I’ve been looking for a good scrobbler for a long time. There are a lot of them out there, but they all seemed too bulky or had too many features or, worse yet, not enough for what I wanted. All I want out of a Last.FM scrobbling app is something that pushes the songs I want to my profile and leave out everything else. A slim profile doesn’t hurt, either.
Along came Melo. It’s boasts just about the smallest profile I’ve seen for a scrobbler; all told, it’s the size of my pinky finger. Can a tiny app handle all my music without getting in the way?
Scrobbling with Melo
Melo is just a little swirl that lives in your menubar and scrobbles, or publishes, all the music and really anything else you’re listening to on your Last.FM profile. When you launch Melo for the first time, you’ll have to grant it access to your Last.FM account. You’ll be directed to a Last.FM login page, but once you’ve given Melo access, you’ll have to return to the app to see any change.
Melo will refresh and explain that it will be scrobbling whatever you play on your Mac. The only way to know this is happening, though, is to check in on your Last.FM profile page periodically, which I did. The last few songs were there with roughly the correct timestamp, my current song was front and center, a “listening” icon denoting that it was currently playing on my Mac, and it only took a couple of seconds and a refresh for the current song to update.
What Else Can it Do?
Melo’s functionality beyond scrobbling is pretty limited, and that’s intentional. Melo is meant to be a small app that does one thing well. You can get a few things done with Melo, though. Clicking the Melo menubar swirl and choosing the heart will “love” the current song on Last.FM, and selecting the Last.FM icon will load your profile in your default browser.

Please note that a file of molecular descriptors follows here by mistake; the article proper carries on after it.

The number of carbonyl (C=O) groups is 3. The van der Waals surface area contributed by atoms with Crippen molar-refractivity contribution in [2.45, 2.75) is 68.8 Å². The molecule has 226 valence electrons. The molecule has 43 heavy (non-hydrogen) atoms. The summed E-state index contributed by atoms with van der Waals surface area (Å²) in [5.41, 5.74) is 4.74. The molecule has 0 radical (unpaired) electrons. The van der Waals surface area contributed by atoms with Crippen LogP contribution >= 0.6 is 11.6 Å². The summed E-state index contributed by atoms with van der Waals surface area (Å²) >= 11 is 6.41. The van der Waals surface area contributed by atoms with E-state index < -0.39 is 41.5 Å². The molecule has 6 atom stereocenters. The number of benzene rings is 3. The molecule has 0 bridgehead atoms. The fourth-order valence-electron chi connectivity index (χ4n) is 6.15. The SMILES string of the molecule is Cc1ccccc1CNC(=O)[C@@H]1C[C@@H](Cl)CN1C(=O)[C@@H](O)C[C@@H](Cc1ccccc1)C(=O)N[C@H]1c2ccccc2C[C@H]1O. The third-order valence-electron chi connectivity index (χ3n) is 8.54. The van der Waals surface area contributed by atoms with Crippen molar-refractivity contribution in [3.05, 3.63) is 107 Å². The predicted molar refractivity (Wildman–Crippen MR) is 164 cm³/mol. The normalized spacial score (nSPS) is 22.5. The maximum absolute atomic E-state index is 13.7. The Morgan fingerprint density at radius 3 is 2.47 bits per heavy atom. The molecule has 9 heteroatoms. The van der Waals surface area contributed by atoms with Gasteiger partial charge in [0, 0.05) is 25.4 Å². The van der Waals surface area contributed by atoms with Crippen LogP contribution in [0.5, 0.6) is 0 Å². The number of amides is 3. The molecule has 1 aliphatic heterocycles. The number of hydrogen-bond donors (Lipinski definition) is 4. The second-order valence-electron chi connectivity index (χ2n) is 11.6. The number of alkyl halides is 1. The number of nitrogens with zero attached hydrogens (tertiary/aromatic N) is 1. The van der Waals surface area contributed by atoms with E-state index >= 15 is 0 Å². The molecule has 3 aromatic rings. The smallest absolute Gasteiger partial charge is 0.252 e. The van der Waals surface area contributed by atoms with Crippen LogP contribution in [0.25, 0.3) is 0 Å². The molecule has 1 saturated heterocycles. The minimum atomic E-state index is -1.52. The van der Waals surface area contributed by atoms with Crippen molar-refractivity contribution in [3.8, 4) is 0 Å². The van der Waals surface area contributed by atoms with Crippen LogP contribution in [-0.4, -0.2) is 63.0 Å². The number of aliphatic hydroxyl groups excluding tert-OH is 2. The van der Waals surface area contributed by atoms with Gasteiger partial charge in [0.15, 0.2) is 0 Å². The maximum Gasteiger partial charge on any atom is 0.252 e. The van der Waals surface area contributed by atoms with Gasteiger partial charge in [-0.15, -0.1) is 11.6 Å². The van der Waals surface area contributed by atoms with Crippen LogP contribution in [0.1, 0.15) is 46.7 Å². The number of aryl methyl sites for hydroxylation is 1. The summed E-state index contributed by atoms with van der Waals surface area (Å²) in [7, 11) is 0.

You can also create some pretty specific filters to prevent scrobbling, too. Melo comes with the default voice memo and audiobook filters, and I added to that a podcast filter, because the three people I’m friends with on Last.FM don’t need to know as much about my NPR addiction. There are also filters for album and artist name, so if you want to disguise all of your Korean pop or just find it embarrassing you listen to so much Arcade Fire, you can hide all of that from Melo, and thus from Last.FM and the internet.
Scrobbling from Devices
I’m really concerned, probably more than is remotely warranted, about getting all of the songs I listen to on my iPhone onto my Last.FM. Luckily, Melo has this in hand, too. When you sync any iOS device or an Apple TV, Melo scrobbles everything you’ve listened to since you’re last sync. And unlike scrobbling from the Mac, tracks scrobbled after a sync show up almost immediately on Last.FM.
Scrobbling from devices isn’t perfect, though. The developer says in the FAQ that music has to be synced to the device in iTunes; scrobbling won’t work with Melo if you manually manage music on your device. However, poking around Melo’s Twitter, a few people have reported scrobbling working with manually managed libraries on older versions of iOS. The takeaway from this is that the ability to scrobble may vary by device, and your mileage may vary.
Get the Bug Spray
The first time I opened up Melo’s preferences, I set it to always open at login. So far, that’s never happened. The developer explains this as an issue with Lion, and it’s easy enough to work around if you add Melo to your Login Items in System Preferences. However, if I have to make my way into System Prefs, there’s not much point in having a toggle for auto open in the app. That the app has bugs in Lion falls flat with me; this kitty’s almost a year old and we’re moments away from Mountain Lion. Shouldn’t Melo already be built for Lion?
Significantly worse than an automatic open that doesn’t open automatically is a scrobbling app that’s not scrobbling at all. The first time I tried out Melo, nothing showed up right away on Last.FM, and I had to keep refreshing to see a change. After about fifteen minutes, though, there were the first round of songs I’d listened to. The several minutes lag didn’t really affect the functionality, if I’m honest; scrobbling isn’t a speed sport, but I didn’t get the currently listening icon, either. Still, since this was my first time with the app, I thought this was how it was meant to work, and it was pretty disappointing.
I’ve tried a few different scrobbling apps, and nothing ever stuck for me. Either the scrobbled too much, like all of my super boring talk radio podcasts, or they tried to be too much, giving me access to individualized radio stations. They ended up trying to be and do so many things, they couldn’t do anything right.
Once I got past the bugs, I liked Melo a lot. It’s trying to do one thing well, but so far it’s doing that one things sort of okay. With some updates to address these issues, though, this will be a solid little app. At the end of the day, its small profile and insanely useful filters are all a scrobbling app needs to be and more than I expected.